Kapoor and Sons: The Real Reason Why I Liked Fawad Khan’s Gay Character Is The Erasure of Effeminacy

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I love Karan Johar. Ever since I was 8 and cried for Kajol in Kuch Kuch Hota Hai while the rest of the hall was laughing at her attempts to put on make-up, I have watched every Karan Johar movie on the first day. Over the years, this loyalty spread to Dharma films. Of course, this has meant sitting through painful experiences such as Kaal and Shaandar.

But I watched Kapoor and Sons twice in the same day – the customary first show and an additional last show. I liked many things about the movie, the people, the characters, Fawad Khan, Ratna Pathak, Coonoor.

But something else impressed people more. Internet was flooded with comments about Fawad Khan’s mature portrayal of a gay man. People commended the character’s inner conundrum about coming out, his hesitation, and that being gay is only a part of his life.

I really liked Fawad Khan too. And that’s the problem.

I suspect why I liked Fawad Khan was because he looked and talked and felt right. He was one of us, one of the people we know, run into at malls or at the tennis court, he’s the Indian counterpart to the Will (or the QAF or Glee) that we’ve been yearning for.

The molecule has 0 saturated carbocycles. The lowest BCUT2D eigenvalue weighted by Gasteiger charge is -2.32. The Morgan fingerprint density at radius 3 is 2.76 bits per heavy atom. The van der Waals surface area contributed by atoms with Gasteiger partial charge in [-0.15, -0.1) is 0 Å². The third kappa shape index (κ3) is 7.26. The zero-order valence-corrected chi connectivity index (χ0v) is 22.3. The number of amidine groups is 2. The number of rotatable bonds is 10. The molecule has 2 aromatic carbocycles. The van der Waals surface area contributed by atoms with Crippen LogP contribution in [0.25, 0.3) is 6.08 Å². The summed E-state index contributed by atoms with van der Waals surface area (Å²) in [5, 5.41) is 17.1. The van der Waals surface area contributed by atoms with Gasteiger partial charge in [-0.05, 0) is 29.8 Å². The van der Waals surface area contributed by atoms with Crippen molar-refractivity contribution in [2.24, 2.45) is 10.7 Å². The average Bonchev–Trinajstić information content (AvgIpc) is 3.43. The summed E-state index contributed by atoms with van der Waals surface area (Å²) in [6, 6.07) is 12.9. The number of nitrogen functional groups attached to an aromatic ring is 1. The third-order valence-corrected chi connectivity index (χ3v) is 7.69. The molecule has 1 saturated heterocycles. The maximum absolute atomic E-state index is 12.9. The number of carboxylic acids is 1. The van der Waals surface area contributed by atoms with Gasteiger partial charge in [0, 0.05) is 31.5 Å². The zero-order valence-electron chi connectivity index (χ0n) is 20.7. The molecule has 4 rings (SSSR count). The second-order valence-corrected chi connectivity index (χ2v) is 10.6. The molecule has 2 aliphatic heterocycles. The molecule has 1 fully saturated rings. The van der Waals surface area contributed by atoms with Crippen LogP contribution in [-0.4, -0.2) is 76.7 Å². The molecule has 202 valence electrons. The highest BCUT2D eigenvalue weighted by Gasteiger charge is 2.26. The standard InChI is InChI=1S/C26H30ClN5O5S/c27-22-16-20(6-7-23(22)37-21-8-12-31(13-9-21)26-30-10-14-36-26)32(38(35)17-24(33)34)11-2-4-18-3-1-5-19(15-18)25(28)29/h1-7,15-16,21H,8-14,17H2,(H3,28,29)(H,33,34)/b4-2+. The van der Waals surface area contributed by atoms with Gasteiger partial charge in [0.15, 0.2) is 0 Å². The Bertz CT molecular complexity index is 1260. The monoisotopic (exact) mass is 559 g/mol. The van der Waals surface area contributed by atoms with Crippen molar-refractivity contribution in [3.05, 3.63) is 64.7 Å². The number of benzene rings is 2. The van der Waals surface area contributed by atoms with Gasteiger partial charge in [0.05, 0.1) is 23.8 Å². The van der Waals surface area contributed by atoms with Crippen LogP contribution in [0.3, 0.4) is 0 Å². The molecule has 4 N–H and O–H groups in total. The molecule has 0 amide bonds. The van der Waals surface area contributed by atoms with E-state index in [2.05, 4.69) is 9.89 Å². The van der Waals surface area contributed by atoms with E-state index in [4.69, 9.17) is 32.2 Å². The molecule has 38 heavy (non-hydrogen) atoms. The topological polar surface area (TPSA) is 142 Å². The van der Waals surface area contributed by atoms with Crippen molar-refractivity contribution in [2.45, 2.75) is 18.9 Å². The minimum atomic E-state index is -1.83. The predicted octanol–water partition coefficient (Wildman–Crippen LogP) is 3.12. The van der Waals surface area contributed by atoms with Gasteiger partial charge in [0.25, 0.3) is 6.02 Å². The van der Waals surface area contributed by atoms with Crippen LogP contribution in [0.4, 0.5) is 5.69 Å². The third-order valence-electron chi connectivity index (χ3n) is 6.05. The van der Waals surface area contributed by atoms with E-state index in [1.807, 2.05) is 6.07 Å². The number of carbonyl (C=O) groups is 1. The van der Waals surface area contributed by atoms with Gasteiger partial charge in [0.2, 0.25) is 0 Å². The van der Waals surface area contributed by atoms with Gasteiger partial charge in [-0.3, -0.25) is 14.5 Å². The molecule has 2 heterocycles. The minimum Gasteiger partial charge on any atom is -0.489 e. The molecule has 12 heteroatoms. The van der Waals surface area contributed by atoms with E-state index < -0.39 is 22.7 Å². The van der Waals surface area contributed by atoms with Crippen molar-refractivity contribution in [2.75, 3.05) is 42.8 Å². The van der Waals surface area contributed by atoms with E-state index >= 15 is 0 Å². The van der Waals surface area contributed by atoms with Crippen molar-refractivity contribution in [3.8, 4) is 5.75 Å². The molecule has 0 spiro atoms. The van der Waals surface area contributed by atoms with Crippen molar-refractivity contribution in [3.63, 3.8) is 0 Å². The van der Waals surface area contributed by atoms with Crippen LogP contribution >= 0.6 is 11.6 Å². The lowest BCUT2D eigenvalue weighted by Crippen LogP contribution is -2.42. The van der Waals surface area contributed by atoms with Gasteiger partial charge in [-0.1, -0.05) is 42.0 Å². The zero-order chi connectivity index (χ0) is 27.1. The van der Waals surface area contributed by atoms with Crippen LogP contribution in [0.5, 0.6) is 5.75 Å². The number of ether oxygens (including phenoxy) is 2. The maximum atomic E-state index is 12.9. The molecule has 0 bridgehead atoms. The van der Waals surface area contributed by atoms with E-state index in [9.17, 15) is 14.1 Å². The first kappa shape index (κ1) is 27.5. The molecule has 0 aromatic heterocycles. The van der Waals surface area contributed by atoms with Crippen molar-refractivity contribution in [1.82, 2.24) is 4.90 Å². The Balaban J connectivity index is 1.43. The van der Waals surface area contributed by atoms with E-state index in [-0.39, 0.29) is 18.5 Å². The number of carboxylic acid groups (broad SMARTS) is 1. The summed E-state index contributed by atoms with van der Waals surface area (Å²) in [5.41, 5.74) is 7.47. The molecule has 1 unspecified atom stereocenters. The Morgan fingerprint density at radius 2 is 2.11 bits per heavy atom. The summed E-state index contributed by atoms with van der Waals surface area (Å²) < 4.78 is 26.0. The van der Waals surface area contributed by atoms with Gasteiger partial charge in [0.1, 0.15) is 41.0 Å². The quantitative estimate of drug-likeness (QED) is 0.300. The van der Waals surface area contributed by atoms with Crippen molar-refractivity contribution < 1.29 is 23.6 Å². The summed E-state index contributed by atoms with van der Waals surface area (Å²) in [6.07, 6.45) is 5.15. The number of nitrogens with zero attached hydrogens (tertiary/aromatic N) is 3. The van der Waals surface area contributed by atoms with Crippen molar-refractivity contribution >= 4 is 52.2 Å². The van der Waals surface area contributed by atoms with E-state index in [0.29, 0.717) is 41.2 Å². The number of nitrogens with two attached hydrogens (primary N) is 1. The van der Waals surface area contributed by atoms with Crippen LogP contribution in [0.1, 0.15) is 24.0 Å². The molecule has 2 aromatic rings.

For me, Bobby Darling was just not cutting it. I wanted a ‘real man’ playing gay me on TV, who was conventionally attractive, was like any other man, had muscles, was able-bodied and rich. Every time I complained about stereotyping, all I wanted was for a beefy ‘just like you’ man replace the effeminate man on screen. Because effeminacy is boring and unattractive. Grindr taught me that bodies need to be conventionally attractive otherwise a volley of racist, casteist, body shaming, sexist abuse is coming your way.

I am used to pushing the non-perfect bodies to the side like they don’t exist while I try to look gym-returned. I don’t want poor partners or people from backward castes, or effeminate folks cuz that’s going to ruin the ‘we’re just like you’ line for me.

Hence, in my icons and television characters, I want the rich upper caste, upper middle class, attractive, able-bodied masculine man. This is the danger of the ‘gay people are just like you’ narrative. Because many many LGBT folk aren’t just like ‘you’ – the dominant representation. In the West, that would mean a rich white able-bodied cis man. In India, it’s Fawad Khan.

Don’t get me wrong. I loved the character. I love that his mother has no vocabulary for the coming out conversation – that she uses the word ‘dost’ after much hesitation. I loved that he wanted to ease his other into the realization.

But I’m also scared that my ease with the character was because I recognize him in my prejudices. Because his ‘coming out’ story and attempts were like the ones I saw in Hollywood. Because he’s the sort of man who’d set Grindr on fire. Because he had none of the ‘weaknesses’ of many real-life LGBTQ folk.

I’m scared my liking for Fawad Khan had less to do with my relief about the end of stereotyping and more with the beginning of the end of effeminacy on screen.

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Dhrubo Jyoti

A journalist by profession, a physicist by training. Works with the Hindustan Times, New Delhi. Makes better use of time with Gaylaxy.
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